They laughed, snorted, guffawed—suddenly they were a group of individuals with individual reactions. Here I was, swearing to lie for them. To preserve their ego. This is moral? But what I caught a glimpse of was boys terrified of being embarrassed in the test of their lifetime. What they heard me say is, “I understand. We can’t talk about the way it really is here. No one gets it. So you say what they want to hear, what will get you laid, what you can hide behind. It’s okay. I will not bust you.” It was the last thing they expected to hear. Or I expected to say.
The filming went on, things blew up, people died. Nothing happened for months. War is boring, and then it is frightening and then it is impossible—and that creates a bond that is complex. There is a kind of terrible love in war that has nothing to do with personality. Kind of like sesshin. They love the mountain, too. Some of those men I know to this day. We could not disagree more politically, but we take care of each other in a very particular way.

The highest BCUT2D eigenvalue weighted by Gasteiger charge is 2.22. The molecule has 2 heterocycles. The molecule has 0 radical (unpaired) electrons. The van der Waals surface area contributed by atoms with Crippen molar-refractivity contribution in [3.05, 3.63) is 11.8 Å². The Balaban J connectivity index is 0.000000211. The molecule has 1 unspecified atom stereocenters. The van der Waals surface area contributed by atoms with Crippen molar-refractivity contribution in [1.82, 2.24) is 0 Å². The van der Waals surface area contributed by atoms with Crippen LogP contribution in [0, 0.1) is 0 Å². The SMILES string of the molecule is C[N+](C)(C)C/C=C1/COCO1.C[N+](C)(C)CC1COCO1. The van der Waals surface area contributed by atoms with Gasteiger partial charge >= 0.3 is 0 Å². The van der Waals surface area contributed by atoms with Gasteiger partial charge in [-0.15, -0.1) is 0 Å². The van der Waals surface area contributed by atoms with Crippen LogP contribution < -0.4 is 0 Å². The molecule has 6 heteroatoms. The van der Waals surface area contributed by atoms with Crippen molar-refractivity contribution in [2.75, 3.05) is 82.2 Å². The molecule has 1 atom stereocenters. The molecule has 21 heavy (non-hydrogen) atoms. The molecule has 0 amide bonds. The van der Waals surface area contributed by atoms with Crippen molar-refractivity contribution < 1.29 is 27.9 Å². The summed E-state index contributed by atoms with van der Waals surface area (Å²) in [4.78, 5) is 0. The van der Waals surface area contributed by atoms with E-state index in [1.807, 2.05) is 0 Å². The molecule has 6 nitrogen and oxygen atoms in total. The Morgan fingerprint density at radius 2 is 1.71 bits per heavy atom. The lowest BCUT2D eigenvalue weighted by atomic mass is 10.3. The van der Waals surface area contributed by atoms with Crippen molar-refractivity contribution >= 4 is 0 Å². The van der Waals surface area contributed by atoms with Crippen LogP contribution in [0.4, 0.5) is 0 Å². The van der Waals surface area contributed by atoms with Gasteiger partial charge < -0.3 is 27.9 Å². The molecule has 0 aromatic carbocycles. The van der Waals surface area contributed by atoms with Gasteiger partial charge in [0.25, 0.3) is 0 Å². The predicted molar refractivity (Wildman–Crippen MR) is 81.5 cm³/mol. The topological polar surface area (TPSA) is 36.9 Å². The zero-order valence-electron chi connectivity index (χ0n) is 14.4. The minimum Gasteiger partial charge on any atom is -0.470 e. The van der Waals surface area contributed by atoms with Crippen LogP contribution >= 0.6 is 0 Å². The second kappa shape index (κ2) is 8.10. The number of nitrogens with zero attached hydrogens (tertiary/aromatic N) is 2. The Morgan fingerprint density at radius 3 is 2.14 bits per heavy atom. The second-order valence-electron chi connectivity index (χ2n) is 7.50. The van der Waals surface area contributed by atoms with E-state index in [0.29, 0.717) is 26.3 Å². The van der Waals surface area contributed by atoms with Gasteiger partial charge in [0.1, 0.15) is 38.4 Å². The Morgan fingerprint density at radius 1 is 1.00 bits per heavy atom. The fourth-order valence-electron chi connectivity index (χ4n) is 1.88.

If we are to create a tolerant dialogue in a nation, we cannot stand around screaming “You aren’t tolerant!” It leaves no space for the mystery of human connection. To me the precepts are what I can bring to a situation when I am seething with righteousness and contempt, sobbing with injury, trembling with fear, accusing with vigor or glowing with righteous pity masquerading as compassion. There are few things tougher for me to let go of than being right. For me, that is practicing the precepts. They are not about being right, or doing right. They help me find a clearing so I can respond cleanly and without investment in the outcome.
Carol Kyoryu Dysinger, MRO